<img height="1" width="1" style="display:none" src="https://www.facebook.com/tr?id=636880236950354&amp;ev=PageView&amp;noscript=1">

What’s the Difference Between Methadone and Suboxone?

Back to Blog Articles

In Medication Assisted Treatment for Opioid Use Disorder (OUD), the two most popular medications are Methadone and Suboxone. What’s the difference between the two and which is appropriate for you or your loved one?


Methadone is a full agonist opioid. That means it fills the opioid receptor in your brain and gives you the same euphoria as other opioids like heroin or oxycodone while it eliminates cravings and pain of opioid withdrawal. The difference with Methadone is it is long acting so that you can reach a certain dosage and maintain it; as opposed to short acting opioids where you build a tolerance and then continually need to increase frequency and dosage to achieve the desired effects.


Suboxone is a partial agonist. It contains four parts of the partial opioid agonist buprenorphine and one part of the opioid antagonist naloxone. When you take it, it only partially fills the opioid receptor. It eliminates opioid cravings and pain of opioid withdrawal, resulting in a patient feeling more "normal".


"Suboxone is typically the first medication a patient at Symetria Recovery receives to reduce and eliminate the cravings and withdrawal symptoms associated with detoxification," states Symetria Recovery Chief Medical Officer Dr. Abid Nazeer.


Methadone comes in liquid, wafer or tablet form and is taken orally. Suboxone is a film or tablet that is take sublingually, under the tongue or in the cheek where it dissolves.


Today, Methadone is more often used in more severe cases of OUD. There is a higher risk of overdose and you must visit a Methadone clinic every day to receive your dose. There is much less of a risk of overdose with Suboxone. You can receive a prescription and take it every day on your own.  It is highly recommended to be treated by a comprehensive outpatient clinic where Intensive Outpatient (IOP) therapies such as behavioral, mental and emotional counseling occurs with medication for best outcomes.  A one-stop shop allowing you to live and work while eliminating cravings and triggers allows for proven change.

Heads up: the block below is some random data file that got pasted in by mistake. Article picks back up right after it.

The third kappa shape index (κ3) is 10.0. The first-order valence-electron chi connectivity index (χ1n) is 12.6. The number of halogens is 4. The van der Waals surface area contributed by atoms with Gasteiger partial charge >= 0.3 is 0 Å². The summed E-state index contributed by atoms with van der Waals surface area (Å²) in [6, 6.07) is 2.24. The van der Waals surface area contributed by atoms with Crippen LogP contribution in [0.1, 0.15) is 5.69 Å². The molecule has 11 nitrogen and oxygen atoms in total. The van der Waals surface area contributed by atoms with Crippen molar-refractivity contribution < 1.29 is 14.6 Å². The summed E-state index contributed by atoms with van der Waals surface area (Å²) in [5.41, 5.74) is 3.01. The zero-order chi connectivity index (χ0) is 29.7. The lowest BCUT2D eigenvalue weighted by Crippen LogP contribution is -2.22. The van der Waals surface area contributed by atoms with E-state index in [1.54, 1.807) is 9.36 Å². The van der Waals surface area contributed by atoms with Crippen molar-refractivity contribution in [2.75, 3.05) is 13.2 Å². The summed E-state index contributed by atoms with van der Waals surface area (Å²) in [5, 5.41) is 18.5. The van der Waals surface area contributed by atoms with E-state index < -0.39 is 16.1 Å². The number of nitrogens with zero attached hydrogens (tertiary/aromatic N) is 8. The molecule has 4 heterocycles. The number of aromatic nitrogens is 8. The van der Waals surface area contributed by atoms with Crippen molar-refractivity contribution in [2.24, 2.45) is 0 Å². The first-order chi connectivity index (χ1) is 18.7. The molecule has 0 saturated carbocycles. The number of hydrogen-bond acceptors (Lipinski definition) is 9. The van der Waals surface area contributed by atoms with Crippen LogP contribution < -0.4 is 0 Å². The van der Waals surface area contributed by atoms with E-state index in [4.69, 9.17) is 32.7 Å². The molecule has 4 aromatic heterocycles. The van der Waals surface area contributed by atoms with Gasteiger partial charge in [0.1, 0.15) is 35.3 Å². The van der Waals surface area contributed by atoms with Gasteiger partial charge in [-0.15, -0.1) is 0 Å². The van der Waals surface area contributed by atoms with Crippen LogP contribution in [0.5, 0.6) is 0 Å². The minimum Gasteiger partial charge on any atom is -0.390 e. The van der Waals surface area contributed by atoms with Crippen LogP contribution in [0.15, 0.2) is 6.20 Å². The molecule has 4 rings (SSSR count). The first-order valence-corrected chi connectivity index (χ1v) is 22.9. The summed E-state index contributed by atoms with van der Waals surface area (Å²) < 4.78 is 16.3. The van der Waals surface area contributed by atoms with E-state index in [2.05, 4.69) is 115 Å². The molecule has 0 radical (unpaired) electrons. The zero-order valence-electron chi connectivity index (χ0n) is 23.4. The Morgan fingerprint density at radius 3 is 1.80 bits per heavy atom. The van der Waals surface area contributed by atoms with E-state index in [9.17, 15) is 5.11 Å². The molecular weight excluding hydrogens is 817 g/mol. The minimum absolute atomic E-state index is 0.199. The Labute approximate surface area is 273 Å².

According to research supported by NIDA, the National Center for Advancing Translational Sciences, the Centers for Disease Control and Prevention, the US Food and Drug Administration, the Substance Abuse and Mental Health Services Administration, the Office of National Drug Control Policy, as well as the Laura and John Arnold Foundation from April 2018 to June 2019 - 

"Only treatment with buprenorphine or methadone was associated with reduced risk of overdose at both time points. Indeed, treatment with either of these medications was associated with a 76% reduction in overdose at 3 months and a 59% reduction at 12 months. Compared with no treatment, buprenorphine or methadone treatment was also associated with a 32% and 26% relative reduction in serious opioid-related acute care use at 3 and 12 months, respectively. Serious opioid-related acute care use was defined as an emergency hospitalization with a primary opioid diagnosis code.

Despite these findings, treatment with buprenorphine or methadone is uncommon, recorded in only 12.5% of the patients in the study. The most common treatment pathway was nonintensive behavioral health (59.3%), followed by inpatient detoxification or residential services (15.8%), not receiving any treatment (5.2%), receiving naltrexone (2.4%), and intensive behavioral health (4.8%). Nonintensive behavioral treatment was also associated with reduced risk of overdose at 12 months and reduced risk of opioid-related acute care use, a finding that may reflect differences in the population of patients referred to this type of treatment. The authors discuss barriers to the use of methadone and buprenorphine and suggest strategies for increasing their use."


So, which is better? The answer is that both are effective treatments and it depends on your situation and level of OUD. The best way to determine which is best for you is to educate yourself about both and consult your doctor.  Symetria Recovery is one of only 2.7 percent of treatment centers to provide three opioid recovery treatment medications - Methadone, Buprenorphine (Suboxone) and Naltrexone (Vivitrol).


For more information on clinics to suit your OUD, substance use, abuse or dependency, contact Symetria Recovery

Dale Willenbrink
Get Help Fighting Opioid Addiction Today

If you’ve been worried about a loved one, or if you’re concerned about the way you use your pain medication, we urge you to contact us as soon as possible for help. To take the first step, contact us online or call 855-993-0960  right away.

Contact Us Today Or call 855-993-0960